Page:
It’s a hot summer’s afternoon in Crawley, West Sussex and I’m out with Ed Heaver, director of Serve Legal, and Alex, a student who has conducted hundreds of mystery visits for the company.
The plan is to visit four pubs across the town to check on their age verification procedures.
Heaver’s company works regularly with several large managed operators, including Spirit and JD Wetherspoon, as well as a number of tenanted and leased pubcos and late-night operators. He says that although the issue of test purchasing and compliance has become of greater importance, the on-trade is still lagging behind the off-trade.
Serve Legal’s latest figures for 2013 show two thirds of pubs passed ID checking tests conducted by mystery shoppers attempting to buy alcohol — a decline of eight percentage points from a peak in 2010.
Conversely, it was found that supermarkets increased their pass rate in 2013 to an all-time high of 85%, with convenience stores and forecourt retailers also on an upward curve.
Performance was particularly disappointing in the tenanted and leased sector, where fewer than half of pubs (46%) passed the tests. This compared to 66% in managed premises and 85% in late-night venues.
This drop in compliance doesn’t surprise Heaver — a former pubco director who set up Serve Legal in 2006: “Pub owners have faced tough trading conditions in recent times so it’s perhaps unsurprising that the ID check pass rate has declined.
“However, serving underage customers carries the risk of a hefty fine or loss of licence, so conducting the appropriate ID checks is paramount,” he says. “Ensuring all staff are aligned with the checking policy and have received adequate training is crucial.”
The first site we visit is a large community pub in the middle of a housing estate. Alex — who is aged 19 but could easily be mistaken for under-18 — runs through the criteria he is being asked to check. This varies dependent on the client but includes whether there are doorstaff present and checking for ID; whether there are Challenge 21/25 posters on display; a description of the server, and how busy the pub is.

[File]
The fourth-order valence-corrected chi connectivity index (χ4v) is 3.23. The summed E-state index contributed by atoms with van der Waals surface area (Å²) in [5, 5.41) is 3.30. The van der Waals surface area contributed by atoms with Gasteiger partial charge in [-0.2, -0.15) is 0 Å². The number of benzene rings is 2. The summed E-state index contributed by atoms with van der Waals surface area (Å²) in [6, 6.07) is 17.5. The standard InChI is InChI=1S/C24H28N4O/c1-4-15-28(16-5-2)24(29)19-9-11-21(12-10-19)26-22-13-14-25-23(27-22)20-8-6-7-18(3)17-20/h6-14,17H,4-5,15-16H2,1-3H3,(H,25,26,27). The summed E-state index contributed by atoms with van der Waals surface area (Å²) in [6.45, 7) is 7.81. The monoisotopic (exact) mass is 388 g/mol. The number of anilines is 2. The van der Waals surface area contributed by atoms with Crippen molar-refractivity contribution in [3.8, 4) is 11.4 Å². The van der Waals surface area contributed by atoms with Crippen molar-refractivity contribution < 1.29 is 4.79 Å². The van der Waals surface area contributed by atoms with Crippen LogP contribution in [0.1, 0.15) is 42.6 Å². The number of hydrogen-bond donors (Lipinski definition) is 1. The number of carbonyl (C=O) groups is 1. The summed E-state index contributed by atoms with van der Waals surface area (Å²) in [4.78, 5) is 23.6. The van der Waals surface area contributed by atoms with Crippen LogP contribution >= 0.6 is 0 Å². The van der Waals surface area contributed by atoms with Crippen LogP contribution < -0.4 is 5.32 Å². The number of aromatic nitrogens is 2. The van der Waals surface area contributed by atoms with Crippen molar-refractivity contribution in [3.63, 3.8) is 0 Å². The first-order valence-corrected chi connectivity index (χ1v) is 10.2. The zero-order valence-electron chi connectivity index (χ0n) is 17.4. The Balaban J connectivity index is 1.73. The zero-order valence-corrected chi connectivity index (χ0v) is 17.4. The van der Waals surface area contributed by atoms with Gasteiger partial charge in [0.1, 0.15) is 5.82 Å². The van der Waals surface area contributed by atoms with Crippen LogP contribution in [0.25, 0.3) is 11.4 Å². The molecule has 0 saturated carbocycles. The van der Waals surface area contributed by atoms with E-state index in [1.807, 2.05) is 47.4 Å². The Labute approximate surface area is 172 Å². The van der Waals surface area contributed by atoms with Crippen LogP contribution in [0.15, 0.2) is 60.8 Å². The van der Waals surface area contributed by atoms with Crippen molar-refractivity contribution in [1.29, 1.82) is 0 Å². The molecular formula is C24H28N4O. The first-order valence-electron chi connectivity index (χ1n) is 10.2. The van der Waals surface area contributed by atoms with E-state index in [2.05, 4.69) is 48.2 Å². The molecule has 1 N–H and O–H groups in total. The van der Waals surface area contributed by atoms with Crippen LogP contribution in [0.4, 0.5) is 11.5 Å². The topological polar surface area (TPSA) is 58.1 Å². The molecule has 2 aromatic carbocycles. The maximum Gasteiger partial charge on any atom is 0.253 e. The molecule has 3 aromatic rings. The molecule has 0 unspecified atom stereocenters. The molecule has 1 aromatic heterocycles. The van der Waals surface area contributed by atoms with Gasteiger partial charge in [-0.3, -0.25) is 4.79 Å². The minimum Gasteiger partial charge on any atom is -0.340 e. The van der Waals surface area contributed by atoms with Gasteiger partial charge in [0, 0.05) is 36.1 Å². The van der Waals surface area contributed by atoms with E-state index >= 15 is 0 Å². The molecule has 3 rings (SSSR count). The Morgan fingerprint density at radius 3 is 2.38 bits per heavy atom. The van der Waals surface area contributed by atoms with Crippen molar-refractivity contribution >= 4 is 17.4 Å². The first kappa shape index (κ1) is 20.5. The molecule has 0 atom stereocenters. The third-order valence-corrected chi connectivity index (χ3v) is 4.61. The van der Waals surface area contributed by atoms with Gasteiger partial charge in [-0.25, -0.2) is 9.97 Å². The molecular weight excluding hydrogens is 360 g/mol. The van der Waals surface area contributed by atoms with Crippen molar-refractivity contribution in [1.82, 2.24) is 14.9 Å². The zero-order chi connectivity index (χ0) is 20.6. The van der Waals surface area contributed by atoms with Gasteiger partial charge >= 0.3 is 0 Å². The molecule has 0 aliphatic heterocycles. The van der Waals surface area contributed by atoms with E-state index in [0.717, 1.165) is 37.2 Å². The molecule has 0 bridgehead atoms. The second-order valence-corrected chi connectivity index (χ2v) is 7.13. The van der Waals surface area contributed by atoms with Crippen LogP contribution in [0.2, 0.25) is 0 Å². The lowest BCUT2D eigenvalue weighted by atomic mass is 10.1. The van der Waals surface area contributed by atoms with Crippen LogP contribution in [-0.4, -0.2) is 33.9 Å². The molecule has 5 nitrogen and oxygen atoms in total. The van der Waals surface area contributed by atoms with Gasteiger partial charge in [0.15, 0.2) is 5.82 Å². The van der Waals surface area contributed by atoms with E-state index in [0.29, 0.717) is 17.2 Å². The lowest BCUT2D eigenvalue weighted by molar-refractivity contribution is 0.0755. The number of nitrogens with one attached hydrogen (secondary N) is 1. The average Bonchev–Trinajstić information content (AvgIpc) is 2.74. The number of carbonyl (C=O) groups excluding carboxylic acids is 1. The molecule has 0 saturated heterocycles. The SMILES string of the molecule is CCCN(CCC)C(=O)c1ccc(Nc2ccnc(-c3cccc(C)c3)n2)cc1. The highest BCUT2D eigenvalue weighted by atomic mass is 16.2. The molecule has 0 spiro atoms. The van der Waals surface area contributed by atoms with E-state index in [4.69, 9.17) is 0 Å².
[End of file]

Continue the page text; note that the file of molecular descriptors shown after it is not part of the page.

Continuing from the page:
We wait in the car as Alex enters the pub, buys half-a-pint of lager unchallenged and emerges shortly afterwards. The pub fails the test. Alex records the relevant data via his smartphone and submits his report to Serve Legal.
The second pub on the list is also a community venue close to a parade of shops. Again, Alex is not asked for ID when purchasing a drink, so the pub fails. The third site visited is a managed pub — operated under a wet-led community local brand, next to a busy train station. Again the pub fails the check.
Our fourth and final visit is to a newly-built, large managed pub on the outskirts of a retail and housing development. This time Alex is asked for ID by the server and produces his driving licence, meaning the pub passes the test.
Heaver says: “Compliance drops when pubs are quieter and bar staff are not fully engaged with their work. During busy peak times, with regular staff working, then compliance levels are usually good.”
So what needs to change to improve pass rates? Heaver believes pubs need to adopt a more proactive approach to ID checks to drive up performance.
In turn, this will demonstrate due diligence to local authorities and police and also reduce unnecessary checks and inspections.
The need for action is paramount, as the Government has also proposed controversial changes to sentencing guidelines, which would see unlimited fines for selling alcohol to under-18s. “Pubs cannot bury their heads in the sand on this,” Heaver warns.
Encouraging pubs to act
The recent extension of the Primary Authority Partnership scheme to cover age-restricted alcohol sales might encourage more pubs to act. This scheme gives businesses the right to form a statutory partnership with a single local authority, which will provide advice and apply regulations specific to the operator’s
circumstances. Regulators must then respect this advice.
A recent survey carried out by the Publican’s Morning Advertiser revealed that almost all licensees surveyed said they operated an age-verification policy, with virtually all claiming they train staff in preventing underage sales.
On the basis of the Crawley visits, it seems like these results aren’t based on reality.